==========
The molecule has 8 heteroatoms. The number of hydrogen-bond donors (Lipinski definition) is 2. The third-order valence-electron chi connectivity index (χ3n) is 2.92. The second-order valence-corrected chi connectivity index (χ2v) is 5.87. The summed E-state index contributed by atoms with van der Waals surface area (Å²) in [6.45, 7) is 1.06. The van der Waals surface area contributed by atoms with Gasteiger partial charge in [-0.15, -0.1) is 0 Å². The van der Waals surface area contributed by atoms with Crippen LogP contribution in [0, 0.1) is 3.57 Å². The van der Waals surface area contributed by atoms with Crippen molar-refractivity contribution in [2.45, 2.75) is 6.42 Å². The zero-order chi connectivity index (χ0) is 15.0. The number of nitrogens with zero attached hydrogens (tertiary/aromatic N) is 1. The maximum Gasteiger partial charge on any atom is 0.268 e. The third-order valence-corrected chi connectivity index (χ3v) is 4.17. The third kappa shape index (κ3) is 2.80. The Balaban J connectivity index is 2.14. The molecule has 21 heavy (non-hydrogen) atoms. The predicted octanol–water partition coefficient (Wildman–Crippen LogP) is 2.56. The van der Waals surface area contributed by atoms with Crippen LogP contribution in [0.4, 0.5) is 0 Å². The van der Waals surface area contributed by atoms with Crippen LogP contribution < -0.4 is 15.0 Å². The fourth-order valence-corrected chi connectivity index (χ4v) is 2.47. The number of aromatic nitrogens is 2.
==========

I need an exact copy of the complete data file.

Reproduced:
The molecule has 8 heteroatoms. The number of hydrogen-bond donors (Lipinski definition) is 2. The third-order valence-electron chi connectivity index (χ3n) is 2.92. The second-order valence-corrected chi connectivity index (χ2v) is 5.87. The summed E-state index contributed by atoms with van der Waals surface area (Å²) in [6.45, 7) is 1.06. The van der Waals surface area contributed by atoms with Gasteiger partial charge in [-0.15, -0.1) is 0 Å². The van der Waals surface area contributed by atoms with Crippen LogP contribution in [0, 0.1) is 3.57 Å². The van der Waals surface area contributed by atoms with Crippen molar-refractivity contribution in [2.45, 2.75) is 6.42 Å². The zero-order chi connectivity index (χ0) is 15.0. The number of nitrogens with zero attached hydrogens (tertiary/aromatic N) is 1. The maximum Gasteiger partial charge on any atom is 0.268 e. The third-order valence-corrected chi connectivity index (χ3v) is 4.17. The third kappa shape index (κ3) is 2.80. The Balaban J connectivity index is 2.14. The molecule has 21 heavy (non-hydrogen) atoms. The predicted octanol–water partition coefficient (Wildman–Crippen LogP) is 2.56. The van der Waals surface area contributed by atoms with Crippen LogP contribution in [0.4, 0.5) is 0 Å². The van der Waals surface area contributed by atoms with Crippen LogP contribution < -0.4 is 15.0 Å². The fourth-order valence-corrected chi connectivity index (χ4v) is 2.47. The number of aromatic nitrogens is 2.